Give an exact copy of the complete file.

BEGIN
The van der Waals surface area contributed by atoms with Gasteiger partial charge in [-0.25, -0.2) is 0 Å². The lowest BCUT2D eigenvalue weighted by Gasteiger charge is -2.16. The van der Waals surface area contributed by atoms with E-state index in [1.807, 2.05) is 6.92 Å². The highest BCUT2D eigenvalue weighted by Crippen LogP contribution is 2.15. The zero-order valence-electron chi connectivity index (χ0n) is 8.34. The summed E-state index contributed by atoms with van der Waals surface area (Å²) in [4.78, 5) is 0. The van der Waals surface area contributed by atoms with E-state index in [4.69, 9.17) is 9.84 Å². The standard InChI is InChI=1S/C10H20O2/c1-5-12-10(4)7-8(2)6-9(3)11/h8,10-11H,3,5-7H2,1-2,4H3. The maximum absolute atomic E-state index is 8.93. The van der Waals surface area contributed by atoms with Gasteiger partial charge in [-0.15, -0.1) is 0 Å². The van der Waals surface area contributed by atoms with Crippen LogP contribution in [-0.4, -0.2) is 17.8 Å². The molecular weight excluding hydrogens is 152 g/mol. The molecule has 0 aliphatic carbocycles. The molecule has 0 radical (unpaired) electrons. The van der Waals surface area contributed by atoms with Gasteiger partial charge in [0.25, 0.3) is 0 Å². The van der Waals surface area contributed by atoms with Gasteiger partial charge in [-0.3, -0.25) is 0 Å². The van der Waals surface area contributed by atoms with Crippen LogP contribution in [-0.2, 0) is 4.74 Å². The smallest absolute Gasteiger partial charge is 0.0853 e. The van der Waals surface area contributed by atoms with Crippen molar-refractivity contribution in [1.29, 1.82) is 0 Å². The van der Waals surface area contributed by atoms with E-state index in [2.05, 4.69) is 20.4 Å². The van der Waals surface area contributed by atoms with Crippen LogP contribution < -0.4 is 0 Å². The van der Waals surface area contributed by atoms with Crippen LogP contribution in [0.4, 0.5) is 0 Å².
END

The van der Waals surface area contributed by atoms with Gasteiger partial charge in [-0.25, -0.2) is 0 Å². The lowest BCUT2D eigenvalue weighted by Gasteiger charge is -2.16. The van der Waals surface area contributed by atoms with E-state index in [1.807, 2.05) is 6.92 Å². The highest BCUT2D eigenvalue weighted by Crippen LogP contribution is 2.15. The zero-order valence-electron chi connectivity index (χ0n) is 8.34. The summed E-state index contributed by atoms with van der Waals surface area (Å²) in [4.78, 5) is 0. The van der Waals surface area contributed by atoms with E-state index in [4.69, 9.17) is 9.84 Å². The standard InChI is InChI=1S/C10H20O2/c1-5-12-10(4)7-8(2)6-9(3)11/h8,10-11H,3,5-7H2,1-2,4H3. The maximum absolute atomic E-state index is 8.93. The van der Waals surface area contributed by atoms with Gasteiger partial charge in [-0.15, -0.1) is 0 Å². The van der Waals surface area contributed by atoms with Crippen LogP contribution in [-0.4, -0.2) is 17.8 Å². The molecular weight excluding hydrogens is 152 g/mol. The molecule has 0 aliphatic carbocycles. The molecule has 0 radical (unpaired) electrons. The van der Waals surface area contributed by atoms with Gasteiger partial charge in [0.25, 0.3) is 0 Å². The van der Waals surface area contributed by atoms with Gasteiger partial charge in [-0.3, -0.25) is 0 Å². The van der Waals surface area contributed by atoms with Crippen LogP contribution in [-0.2, 0) is 4.74 Å². The smallest absolute Gasteiger partial charge is 0.0853 e. The van der Waals surface area contributed by atoms with Crippen molar-refractivity contribution in [1.29, 1.82) is 0 Å². The van der Waals surface area contributed by atoms with E-state index in [2.05, 4.69) is 20.4 Å². The van der Waals surface area contributed by atoms with Crippen LogP contribution < -0.4 is 0 Å². The van der Waals surface area contributed by atoms with Crippen LogP contribution in [0.4, 0.5) is 0 Å².